NEBRASKA – The Nebraska Forest Service says the state has a wealth of untapped resources, including 41 million acres of standing wood biomass that could be converted into the charcoal-like biochar to improve soils.

Forest products specialist Heather Kingery said Nebraska is part of the Great Plains Biochar Initiative to add value to woody material that would otherwise be discarded as waste.

 

Kingery: “It’s a great opportunity to convert it to value instead of just letting it burn in a pile.”

Unlike ash, biochar is extremely porous and can improve soils by providing a structure for soil microbes to live in.

Kingery: “These microbes are essential for life and for quality soil health.”

Biochar also tends to pull nutrients from its surroundings and retains them. If biochar is pre-loaded with nutrients before it is added to the soil, plants can access the nutrients as they need them over time.

Ancient history suggests the value of biochar. People have added charred biomass to improve soils in the Amazon River basin for 2,000 years and Nebraskans have benefited from charred material left behind by uncountable prairie and wildfires.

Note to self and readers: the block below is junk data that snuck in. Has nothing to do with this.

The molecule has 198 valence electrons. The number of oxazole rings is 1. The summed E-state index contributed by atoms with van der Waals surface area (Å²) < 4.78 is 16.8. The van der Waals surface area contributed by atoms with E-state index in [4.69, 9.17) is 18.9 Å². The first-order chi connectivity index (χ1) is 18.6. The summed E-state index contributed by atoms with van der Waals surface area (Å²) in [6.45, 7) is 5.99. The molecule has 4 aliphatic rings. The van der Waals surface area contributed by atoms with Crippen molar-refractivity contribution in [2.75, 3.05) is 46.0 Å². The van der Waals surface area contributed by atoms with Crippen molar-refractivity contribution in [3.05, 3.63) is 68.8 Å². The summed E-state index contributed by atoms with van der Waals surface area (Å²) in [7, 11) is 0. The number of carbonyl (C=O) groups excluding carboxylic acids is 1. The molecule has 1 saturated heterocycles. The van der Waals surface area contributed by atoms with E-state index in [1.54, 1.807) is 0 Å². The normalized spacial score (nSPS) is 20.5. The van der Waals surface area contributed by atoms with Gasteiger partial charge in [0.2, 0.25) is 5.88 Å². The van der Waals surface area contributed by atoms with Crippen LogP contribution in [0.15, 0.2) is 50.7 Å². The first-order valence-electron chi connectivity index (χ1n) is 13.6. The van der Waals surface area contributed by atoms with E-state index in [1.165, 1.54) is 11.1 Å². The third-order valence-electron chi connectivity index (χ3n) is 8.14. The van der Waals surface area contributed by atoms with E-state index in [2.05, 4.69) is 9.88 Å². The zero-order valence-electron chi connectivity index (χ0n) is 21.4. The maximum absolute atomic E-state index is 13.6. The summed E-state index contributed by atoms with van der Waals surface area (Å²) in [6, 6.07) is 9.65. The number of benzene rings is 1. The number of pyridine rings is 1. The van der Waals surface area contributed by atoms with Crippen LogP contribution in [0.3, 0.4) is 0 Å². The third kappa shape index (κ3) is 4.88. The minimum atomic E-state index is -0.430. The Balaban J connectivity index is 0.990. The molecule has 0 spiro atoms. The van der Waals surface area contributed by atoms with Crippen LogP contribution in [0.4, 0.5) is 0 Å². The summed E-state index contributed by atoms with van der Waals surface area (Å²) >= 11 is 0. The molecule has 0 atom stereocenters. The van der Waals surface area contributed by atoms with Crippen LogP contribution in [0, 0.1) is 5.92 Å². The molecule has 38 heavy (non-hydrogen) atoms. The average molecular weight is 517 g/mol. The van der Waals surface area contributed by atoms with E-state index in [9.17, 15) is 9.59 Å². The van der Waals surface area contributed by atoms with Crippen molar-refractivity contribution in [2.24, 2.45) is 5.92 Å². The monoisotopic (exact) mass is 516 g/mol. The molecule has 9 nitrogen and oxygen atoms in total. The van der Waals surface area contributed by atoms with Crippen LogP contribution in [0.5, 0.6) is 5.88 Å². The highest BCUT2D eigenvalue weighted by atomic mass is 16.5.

Kingery: “Historically we see a lot of charcoals in our soils because of prairie fires, because of wildfires, but over the last several decades, maybe 100 years, between land use change and wildfire suppression the amount of charcoal and carbon material in our soils has really decreased.”

Kingery demonstrated a flame cap method for producing biochar as simple as a campfire, as well as a double-barrel method called retorts.

She said biochar can benefit farmers, ranchers, loggers, gardeners and anyone who wants to take advantage of biochar sales at farmers markets.

Kingery: “My dream is that we would have a thriving biochar industry in Nebraska with biochar producers and with every Nebraska household knowing what biochar is and how they can use it.”